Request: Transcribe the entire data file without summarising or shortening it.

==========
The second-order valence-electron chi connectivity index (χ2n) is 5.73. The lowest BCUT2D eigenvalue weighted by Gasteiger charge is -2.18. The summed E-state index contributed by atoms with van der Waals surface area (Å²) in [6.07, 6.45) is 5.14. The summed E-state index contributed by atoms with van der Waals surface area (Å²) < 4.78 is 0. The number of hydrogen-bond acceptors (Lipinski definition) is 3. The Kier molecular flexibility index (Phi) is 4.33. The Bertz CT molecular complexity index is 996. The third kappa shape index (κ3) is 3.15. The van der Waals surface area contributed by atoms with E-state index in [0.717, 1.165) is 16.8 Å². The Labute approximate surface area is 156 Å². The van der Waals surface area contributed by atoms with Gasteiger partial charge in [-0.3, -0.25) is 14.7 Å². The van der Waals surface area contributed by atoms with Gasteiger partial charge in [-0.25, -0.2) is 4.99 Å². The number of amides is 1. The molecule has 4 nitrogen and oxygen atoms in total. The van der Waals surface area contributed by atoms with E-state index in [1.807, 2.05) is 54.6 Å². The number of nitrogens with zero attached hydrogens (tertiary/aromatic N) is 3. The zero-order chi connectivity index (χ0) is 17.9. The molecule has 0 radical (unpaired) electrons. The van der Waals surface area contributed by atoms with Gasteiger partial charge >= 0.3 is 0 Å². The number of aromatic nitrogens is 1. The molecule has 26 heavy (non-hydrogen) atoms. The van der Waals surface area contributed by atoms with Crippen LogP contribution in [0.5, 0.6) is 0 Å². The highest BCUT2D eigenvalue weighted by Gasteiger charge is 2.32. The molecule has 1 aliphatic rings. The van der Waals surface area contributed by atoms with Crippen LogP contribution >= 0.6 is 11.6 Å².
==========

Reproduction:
The second-order valence-electron chi connectivity index (χ2n) is 5.73. The lowest BCUT2D eigenvalue weighted by Gasteiger charge is -2.18. The summed E-state index contributed by atoms with van der Waals surface area (Å²) in [6.07, 6.45) is 5.14. The summed E-state index contributed by atoms with van der Waals surface area (Å²) < 4.78 is 0. The number of hydrogen-bond acceptors (Lipinski definition) is 3. The Kier molecular flexibility index (Phi) is 4.33. The Bertz CT molecular complexity index is 996. The third kappa shape index (κ3) is 3.15. The van der Waals surface area contributed by atoms with E-state index in [0.717, 1.165) is 16.8 Å². The Labute approximate surface area is 156 Å². The van der Waals surface area contributed by atoms with Gasteiger partial charge in [-0.3, -0.25) is 14.7 Å². The van der Waals surface area contributed by atoms with Gasteiger partial charge in [-0.25, -0.2) is 4.99 Å². The number of amides is 1. The molecule has 4 nitrogen and oxygen atoms in total. The van der Waals surface area contributed by atoms with E-state index in [1.807, 2.05) is 54.6 Å². The number of nitrogens with zero attached hydrogens (tertiary/aromatic N) is 3. The zero-order chi connectivity index (χ0) is 17.9. The molecule has 0 radical (unpaired) electrons. The van der Waals surface area contributed by atoms with Gasteiger partial charge >= 0.3 is 0 Å². The number of aromatic nitrogens is 1. The molecule has 26 heavy (non-hydrogen) atoms. The van der Waals surface area contributed by atoms with Crippen LogP contribution in [0.5, 0.6) is 0 Å². The highest BCUT2D eigenvalue weighted by Gasteiger charge is 2.32. The molecule has 1 aliphatic rings. The van der Waals surface area contributed by atoms with Crippen LogP contribution >= 0.6 is 11.6 Å².